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Theodor Hosemann

Theodor Hosemann

*  1807 Brandenburg a. d. Havel
† 1875 Berlin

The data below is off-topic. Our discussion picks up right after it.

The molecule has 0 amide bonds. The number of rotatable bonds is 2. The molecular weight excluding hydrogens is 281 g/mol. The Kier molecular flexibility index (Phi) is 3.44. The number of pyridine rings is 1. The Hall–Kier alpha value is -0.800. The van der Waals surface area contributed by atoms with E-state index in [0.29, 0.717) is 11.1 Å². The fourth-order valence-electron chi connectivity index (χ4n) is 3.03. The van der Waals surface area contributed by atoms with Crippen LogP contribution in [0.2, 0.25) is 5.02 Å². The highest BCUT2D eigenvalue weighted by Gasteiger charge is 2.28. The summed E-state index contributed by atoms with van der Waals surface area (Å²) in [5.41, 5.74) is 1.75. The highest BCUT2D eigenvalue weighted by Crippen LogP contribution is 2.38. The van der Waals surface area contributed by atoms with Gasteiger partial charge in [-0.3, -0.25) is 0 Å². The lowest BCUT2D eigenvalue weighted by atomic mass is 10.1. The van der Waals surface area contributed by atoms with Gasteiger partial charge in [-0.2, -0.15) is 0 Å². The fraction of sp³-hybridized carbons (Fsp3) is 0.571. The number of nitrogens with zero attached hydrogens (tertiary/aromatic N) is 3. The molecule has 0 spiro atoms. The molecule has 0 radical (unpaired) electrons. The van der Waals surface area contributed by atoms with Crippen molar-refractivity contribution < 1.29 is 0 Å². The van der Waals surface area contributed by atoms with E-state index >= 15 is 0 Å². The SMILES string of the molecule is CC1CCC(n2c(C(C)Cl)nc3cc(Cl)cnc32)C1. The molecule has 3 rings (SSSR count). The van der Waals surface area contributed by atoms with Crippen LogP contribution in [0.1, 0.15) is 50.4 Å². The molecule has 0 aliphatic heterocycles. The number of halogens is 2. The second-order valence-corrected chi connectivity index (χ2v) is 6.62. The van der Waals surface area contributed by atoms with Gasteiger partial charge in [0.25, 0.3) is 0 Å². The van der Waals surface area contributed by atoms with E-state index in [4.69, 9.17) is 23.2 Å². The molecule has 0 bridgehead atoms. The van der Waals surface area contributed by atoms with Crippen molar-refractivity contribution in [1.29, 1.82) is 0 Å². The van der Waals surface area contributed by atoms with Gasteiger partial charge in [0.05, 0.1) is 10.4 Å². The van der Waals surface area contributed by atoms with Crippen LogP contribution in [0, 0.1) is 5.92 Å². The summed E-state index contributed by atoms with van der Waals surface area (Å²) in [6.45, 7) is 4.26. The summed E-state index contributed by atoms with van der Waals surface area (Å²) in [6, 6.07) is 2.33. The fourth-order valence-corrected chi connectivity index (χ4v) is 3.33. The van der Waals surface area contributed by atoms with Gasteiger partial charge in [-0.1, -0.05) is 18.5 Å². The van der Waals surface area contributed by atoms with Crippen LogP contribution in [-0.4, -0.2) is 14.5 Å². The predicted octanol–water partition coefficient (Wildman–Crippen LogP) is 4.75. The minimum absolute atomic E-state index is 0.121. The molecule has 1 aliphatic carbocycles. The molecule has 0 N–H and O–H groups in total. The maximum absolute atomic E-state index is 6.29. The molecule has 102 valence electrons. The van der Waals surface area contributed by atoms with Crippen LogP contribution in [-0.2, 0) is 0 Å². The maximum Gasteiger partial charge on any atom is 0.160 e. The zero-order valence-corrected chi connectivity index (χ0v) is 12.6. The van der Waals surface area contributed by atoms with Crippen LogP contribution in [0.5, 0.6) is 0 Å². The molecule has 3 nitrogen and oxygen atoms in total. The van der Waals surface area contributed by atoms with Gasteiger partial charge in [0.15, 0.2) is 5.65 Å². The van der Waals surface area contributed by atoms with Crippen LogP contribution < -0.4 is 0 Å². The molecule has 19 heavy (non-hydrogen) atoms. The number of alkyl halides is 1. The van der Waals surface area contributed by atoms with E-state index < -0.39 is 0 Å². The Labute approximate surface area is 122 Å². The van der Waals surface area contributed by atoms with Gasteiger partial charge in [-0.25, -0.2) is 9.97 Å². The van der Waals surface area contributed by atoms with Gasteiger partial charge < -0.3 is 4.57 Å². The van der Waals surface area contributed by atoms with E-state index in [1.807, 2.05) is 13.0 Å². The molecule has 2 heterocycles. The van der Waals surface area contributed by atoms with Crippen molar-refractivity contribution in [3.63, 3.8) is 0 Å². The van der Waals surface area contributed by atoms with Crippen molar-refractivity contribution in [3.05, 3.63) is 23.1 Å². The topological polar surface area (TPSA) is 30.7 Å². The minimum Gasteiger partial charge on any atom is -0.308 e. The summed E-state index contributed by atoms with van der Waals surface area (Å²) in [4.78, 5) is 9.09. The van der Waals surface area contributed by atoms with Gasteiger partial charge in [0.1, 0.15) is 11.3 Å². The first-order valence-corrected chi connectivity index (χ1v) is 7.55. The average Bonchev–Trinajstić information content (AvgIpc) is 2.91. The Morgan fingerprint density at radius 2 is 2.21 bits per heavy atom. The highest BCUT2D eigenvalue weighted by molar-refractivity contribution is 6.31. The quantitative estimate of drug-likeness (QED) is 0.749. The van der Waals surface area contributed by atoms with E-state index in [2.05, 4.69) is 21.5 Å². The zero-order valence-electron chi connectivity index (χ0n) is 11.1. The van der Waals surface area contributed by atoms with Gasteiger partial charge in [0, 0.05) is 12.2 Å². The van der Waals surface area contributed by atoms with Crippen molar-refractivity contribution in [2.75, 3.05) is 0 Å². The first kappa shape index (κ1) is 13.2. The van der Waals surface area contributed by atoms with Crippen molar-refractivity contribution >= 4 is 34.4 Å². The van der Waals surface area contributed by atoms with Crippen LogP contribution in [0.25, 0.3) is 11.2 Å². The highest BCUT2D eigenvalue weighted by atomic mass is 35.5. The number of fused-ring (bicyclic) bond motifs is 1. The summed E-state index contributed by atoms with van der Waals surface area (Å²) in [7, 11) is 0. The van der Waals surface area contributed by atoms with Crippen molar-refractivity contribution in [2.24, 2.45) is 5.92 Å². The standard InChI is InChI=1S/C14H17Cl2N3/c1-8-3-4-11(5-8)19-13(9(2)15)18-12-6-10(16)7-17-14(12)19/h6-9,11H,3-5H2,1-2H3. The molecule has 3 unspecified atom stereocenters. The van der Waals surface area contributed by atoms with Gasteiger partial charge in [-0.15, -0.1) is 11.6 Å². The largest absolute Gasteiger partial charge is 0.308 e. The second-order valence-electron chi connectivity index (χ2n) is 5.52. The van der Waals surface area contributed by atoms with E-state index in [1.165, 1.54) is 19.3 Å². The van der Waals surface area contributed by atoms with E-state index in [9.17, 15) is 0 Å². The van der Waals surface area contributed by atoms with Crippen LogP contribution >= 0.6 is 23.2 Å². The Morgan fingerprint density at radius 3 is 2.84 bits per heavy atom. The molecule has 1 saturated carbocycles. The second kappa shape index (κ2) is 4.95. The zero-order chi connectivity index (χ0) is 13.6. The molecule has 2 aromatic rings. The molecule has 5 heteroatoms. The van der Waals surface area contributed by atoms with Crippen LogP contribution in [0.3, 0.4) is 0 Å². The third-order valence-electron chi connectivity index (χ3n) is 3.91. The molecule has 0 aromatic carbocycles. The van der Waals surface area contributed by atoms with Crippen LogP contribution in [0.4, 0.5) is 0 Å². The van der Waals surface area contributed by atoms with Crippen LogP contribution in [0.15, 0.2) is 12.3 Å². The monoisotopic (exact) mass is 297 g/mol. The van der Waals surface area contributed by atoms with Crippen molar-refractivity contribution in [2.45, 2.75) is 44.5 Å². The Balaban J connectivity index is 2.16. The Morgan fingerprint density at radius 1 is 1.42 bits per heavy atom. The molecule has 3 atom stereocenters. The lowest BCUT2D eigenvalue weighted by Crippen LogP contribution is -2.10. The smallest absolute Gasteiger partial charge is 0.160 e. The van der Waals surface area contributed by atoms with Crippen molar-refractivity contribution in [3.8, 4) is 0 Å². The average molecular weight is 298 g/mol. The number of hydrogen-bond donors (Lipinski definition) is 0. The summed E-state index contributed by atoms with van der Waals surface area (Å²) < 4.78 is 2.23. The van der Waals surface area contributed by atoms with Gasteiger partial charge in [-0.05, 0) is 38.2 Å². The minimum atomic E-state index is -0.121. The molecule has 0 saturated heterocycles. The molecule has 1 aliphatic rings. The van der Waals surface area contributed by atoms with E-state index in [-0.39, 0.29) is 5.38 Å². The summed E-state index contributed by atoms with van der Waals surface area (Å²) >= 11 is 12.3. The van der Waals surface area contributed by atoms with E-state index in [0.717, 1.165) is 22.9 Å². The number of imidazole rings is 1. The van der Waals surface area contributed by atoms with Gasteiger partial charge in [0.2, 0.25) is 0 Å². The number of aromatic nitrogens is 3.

Theodor Hosemann was born on September 24, 1807, in Brandenburg an der Havel. Hosemann went to Berlin in 1828 after completing an apprenticeship as a lithographer and drawer and attending the Academy of Art in Düsseldorf. In Berlin, he published his first illustrations in children's books, books for youths and his humoristic drawings in the color papers by George Gropius beginning in 1830. This made Hosemann into a sought after illustrator for other publishing houses as well. He became a professor at the Berlin Academy in 1857 and was appointed a member of the same in 1860. During his teaching tenure in 1874, Heinrich Zille was also a student of his. Aside from his illustrations in children's and youth books, Hoseman created many illustrations for such literary works as Gottfried August Bürger's "Münchhausen," E. T. A. Hoffmann's "Gesammelte Schriften" ("Collected Writings"), Eugène Sues "Die Geheimnisse von Paris" ("The Secrets of Paris"), and the works of Ernst Moritz von Arndt and Joseph von Eichendorff. He also gained popularity for his intelligently ironic and well-drawn representations of everyday scenes of Biedermeier Berlin in series such as "Berlin wie es ist - und trinkt" ("Berlin, how it is - and drinks") or "Buntes Berlin" ("Berlin in Color"). Hosemann is a typical representative of the realistic Biedermeier style in Berlin of the 19th century with his feather and chalk lithographs. Hosemann died October 15, 1875, in Berlin.